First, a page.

All changed, changed utterly

When faced with not a single UK team qualifying for the 1994 World Cup, the BBC did two things: 1) adopted the Republic of Ireland soccer team, which wasn’t that difficult, my boss in Liverpool once asking me whether Ireland was a separate country with a separate government to which I replied that yes, at least until the European Commission had finished with us come the next recession; and 2) did a series of We Football segments to give people their fix of soccer. One instance of this was a dedicated evening of soccer programmes on BBC 2 themed as ‘Goal TV’. themed evenings also being part of the Zeitgeist. If that sounds condescending to the 90’s, remember that reality TV was merely a twinkle in Peter Bazelgette’s conjunctivitis-ridden eye.

Most of it was pretty forgettable fluff that only worked because wall-to-wall sport was a novelty in the early days of Sky. One comment by one contributor has stuck in the memory though because it was so obviously and simply right. She observed that when people went to see tennis they expected excellence, for Pete Sampras – ask your parents, kids – to perform silky drop shots and thunderous volleys as a matter of routine. Whereas when you went to a soccer match you expected mostly mediocrity; square passes, knocking the ball back to the goalie, aimless punts to no-one in particular. What made it worthwhile was those moments of magic. And due to their scarcity nothing is quite as magical as a goal.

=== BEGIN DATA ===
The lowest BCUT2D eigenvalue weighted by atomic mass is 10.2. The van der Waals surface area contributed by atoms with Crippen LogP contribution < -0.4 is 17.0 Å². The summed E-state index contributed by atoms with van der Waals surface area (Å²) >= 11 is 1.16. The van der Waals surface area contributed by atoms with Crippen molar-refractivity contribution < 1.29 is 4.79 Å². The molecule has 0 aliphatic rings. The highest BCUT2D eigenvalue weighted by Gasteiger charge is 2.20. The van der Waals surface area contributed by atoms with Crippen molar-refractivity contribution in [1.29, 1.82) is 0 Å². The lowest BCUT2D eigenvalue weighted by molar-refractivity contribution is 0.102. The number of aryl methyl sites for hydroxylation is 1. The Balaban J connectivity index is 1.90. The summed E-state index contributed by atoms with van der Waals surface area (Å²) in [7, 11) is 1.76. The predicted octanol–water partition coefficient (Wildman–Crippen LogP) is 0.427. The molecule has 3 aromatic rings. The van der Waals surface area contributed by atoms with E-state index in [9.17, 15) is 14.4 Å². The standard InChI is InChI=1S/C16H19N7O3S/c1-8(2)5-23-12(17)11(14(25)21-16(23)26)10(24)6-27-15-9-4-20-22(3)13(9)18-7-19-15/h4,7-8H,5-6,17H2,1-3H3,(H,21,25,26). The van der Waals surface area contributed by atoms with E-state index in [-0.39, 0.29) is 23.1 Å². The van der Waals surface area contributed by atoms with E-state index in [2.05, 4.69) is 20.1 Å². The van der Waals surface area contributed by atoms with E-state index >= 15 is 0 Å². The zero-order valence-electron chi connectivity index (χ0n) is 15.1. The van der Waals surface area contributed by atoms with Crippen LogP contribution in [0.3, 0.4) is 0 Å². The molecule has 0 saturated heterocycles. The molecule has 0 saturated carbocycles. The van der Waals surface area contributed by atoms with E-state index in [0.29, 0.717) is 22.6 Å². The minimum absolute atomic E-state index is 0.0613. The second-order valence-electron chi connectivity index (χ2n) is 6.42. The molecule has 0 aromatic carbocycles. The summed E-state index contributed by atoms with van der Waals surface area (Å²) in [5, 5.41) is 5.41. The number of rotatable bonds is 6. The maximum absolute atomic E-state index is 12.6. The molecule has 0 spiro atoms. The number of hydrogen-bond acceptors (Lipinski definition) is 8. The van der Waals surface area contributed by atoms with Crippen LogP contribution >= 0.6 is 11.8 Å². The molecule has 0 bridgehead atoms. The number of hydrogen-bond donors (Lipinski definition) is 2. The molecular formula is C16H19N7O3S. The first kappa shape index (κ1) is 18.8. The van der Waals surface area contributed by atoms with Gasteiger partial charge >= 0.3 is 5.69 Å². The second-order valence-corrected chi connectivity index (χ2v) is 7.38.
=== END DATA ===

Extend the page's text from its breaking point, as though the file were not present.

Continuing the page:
And that woman came to mind last night when, having departed work at half nine at night convinced that Waterford United were  sliding to a soul-destroying 2-1 loss to Athlone Town, arrived home to discover that they had conjured up two goals in the last six minutes to snatch victory from the jaws of defeat. You can imagine the bedlam that must have consumed the RSC when Kevin Murray scrambled home the winner in the last minute as the crowd, small enough to know each other by face if even by name, rejoiced in the salvation of an entire season in six crazy minutes. There’s a lot to be said for that kind of intimacy – when things are going well. Let’s not dwell on the febrile atmosphere that would have been there with seven minutes to go.

And tonight, Mervue United pulled the rug from underneath Monaghan, which puts Waterford’s disaster in the West against Salthill a few weeks back into context. With a couple of cards to play for the final round against Shelbourne – a win will guarantee them home advantage in the playoff, a draw will mean they’ll be at worst in the playoffs, and they could lose andstill get through if Derry beat Monaghan – it’ll be hard for them to screw up totally. Consider them well and truly cursed.